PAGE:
Features 31 Oct 2017

Five Questions Why: Josh Brookes

Experienced BSB contender speaks about a variety of subjects.

This year has been a mega one for Australian international Josh Brookes, focused on the British Superbike Championship with Anvil Hire Yamaha and finishing second, as well riding Phillip Island’s World Superbike opener as a wildcard, plus lining up at the Suzuka 8 Hours, the Isle of Man TT and the Classic TT. CycleOnline.com.au spoke to him this afternoon to find out the answers of five questions beginning with the word ‘why’.

Source: Supplied.

Why were you riding so many different events and bikes this year?

Because I wasn’t riding for a factory brand, so to get a ride in BSB I rode with Anvil Hire TAG Yamaha – they didn’t compete in the North West 200, Isle of Man or any other road racing stuff. So I was able to do a private deal with Norton because they weren’t racing in BSB and my team wasn’t racing in the Isle of Man TT. Also, Suzuki were looking for a rider for the 8-Hour and, because I wasn’t a contracted rider to a brand, it sort of left me open. It wasn’t a planned situation, it sort of unravelled itself in that manner.

Why was it that you enjoyed that variation so much?

I was just doing the things I wanted to do. Normally if you’re signed to a brand, you sort of live, breathe and speak everything of that brand’s name and under that brand’s direction. Because I was sort of an independent this year, I was able to pick and choose, so therefore I picked and chose the events I wanted to ride and who I wanted to ride for. It turned out to be a good experience, and yeah, I definitely enjoyed having the freedom – that was the main thing, having a bit of freedom.

Why do you feel finishing second in BSB with Anvil Hire Yamaha was so rewarding as a rider?

For a number of reasons, obviously when you ride for a high profile team that has lots of success in the past, people will automatically expect you do the same thing, irrespective of who the rider is or their capabilities. If you go into a successful team, you’re expected to carry on the success. Because I went with a team that hadn’t previously had success, it was sort of more satisfying to achieve those new targets. They weren’t basically just matching what people had done before, every time we had a good result, it was a new target for the team and myself within the team. Also, because – I don’t want to say criticism – people were skeptical of how successful the year would be. Early in the year before we started, there was talk and people’s comments were ‘he’ll only do three rounds and quit that team because they’re not good enough’, or ‘he’ll fight with the team owner and they’ll both want to go separate ways’ – there were all sorts of comments where people didn’t think it would be a success. To be able to get a good result was kind of rewarding on that front as well.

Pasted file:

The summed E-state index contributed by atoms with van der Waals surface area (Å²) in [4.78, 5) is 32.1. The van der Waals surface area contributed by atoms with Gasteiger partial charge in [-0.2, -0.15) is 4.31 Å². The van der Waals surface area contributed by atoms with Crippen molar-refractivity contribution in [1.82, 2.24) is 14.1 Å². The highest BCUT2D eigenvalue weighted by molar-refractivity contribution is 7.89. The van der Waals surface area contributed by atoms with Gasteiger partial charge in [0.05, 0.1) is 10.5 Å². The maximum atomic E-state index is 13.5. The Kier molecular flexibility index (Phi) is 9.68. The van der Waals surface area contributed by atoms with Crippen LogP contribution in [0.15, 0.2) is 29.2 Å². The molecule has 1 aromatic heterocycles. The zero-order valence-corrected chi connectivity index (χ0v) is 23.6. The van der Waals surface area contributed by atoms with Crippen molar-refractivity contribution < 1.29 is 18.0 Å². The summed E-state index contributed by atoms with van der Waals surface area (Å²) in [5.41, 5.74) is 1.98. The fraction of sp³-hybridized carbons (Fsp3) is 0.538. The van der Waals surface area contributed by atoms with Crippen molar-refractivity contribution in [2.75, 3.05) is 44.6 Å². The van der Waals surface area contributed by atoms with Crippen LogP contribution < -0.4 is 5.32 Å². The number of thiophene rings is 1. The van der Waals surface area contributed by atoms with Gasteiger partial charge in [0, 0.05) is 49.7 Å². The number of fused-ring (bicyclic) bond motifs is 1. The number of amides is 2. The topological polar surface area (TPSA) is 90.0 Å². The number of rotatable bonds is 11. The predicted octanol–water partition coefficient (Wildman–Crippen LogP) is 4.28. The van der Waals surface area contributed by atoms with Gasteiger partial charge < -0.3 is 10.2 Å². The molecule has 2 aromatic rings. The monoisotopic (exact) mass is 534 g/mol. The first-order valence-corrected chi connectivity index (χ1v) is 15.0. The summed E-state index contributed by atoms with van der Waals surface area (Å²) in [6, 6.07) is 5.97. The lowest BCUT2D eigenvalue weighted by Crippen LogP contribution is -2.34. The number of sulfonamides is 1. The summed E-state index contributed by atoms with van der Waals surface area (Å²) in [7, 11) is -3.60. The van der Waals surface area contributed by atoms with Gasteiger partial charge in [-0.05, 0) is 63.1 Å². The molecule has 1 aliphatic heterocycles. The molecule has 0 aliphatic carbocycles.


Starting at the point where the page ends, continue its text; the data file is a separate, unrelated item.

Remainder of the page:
Source: Supplied.

Why did your previous title-winning R1 experience prove instrumental, if it did at all?

I think it did, I think also getting Stu [Winton] on board – the first couple of rounds we were kind of working on my experience and what I knew about the bike, but as a rider, as much as I knew, it was still limited. So I needed some support mechanism within the team, more than what they had already. So having Stu come over, you know, was also very helpful, and what he knew of me and the bike obviously paid dividends. I just think it was a hard enough task to run with an independent run – basically a family run team, and trying to run against a bigger supported team with more budget. The rules in BSB are quite good, it means a private team can build a bike that’s fairly competitive. At the end of the day, budget has a big affect as well. So being slightly short on budget, having that experience on the bike was important, because trying to learn a new or different bike as well as having a smaller team probably would’ve been too difficult to get the results that we got.

Why will your BSB championship hopes rise even further next year, considering your future’s not yet been announced?

I think having more financial support with the team I’m going to, it’s a more established Superbike team and has a greater budget and access to parts to further what I was able to do this year. My output is fixed, I can’t develop amazing new skills or talent, I’m sort of limited to what I can do. I already have a lot of experience, so to lift the level that I need to, I need more support in other ways. So moving to a more financially-supported team with more access to parts and things like that should be able to extend our ultimate performance – that’s the best way to describe it.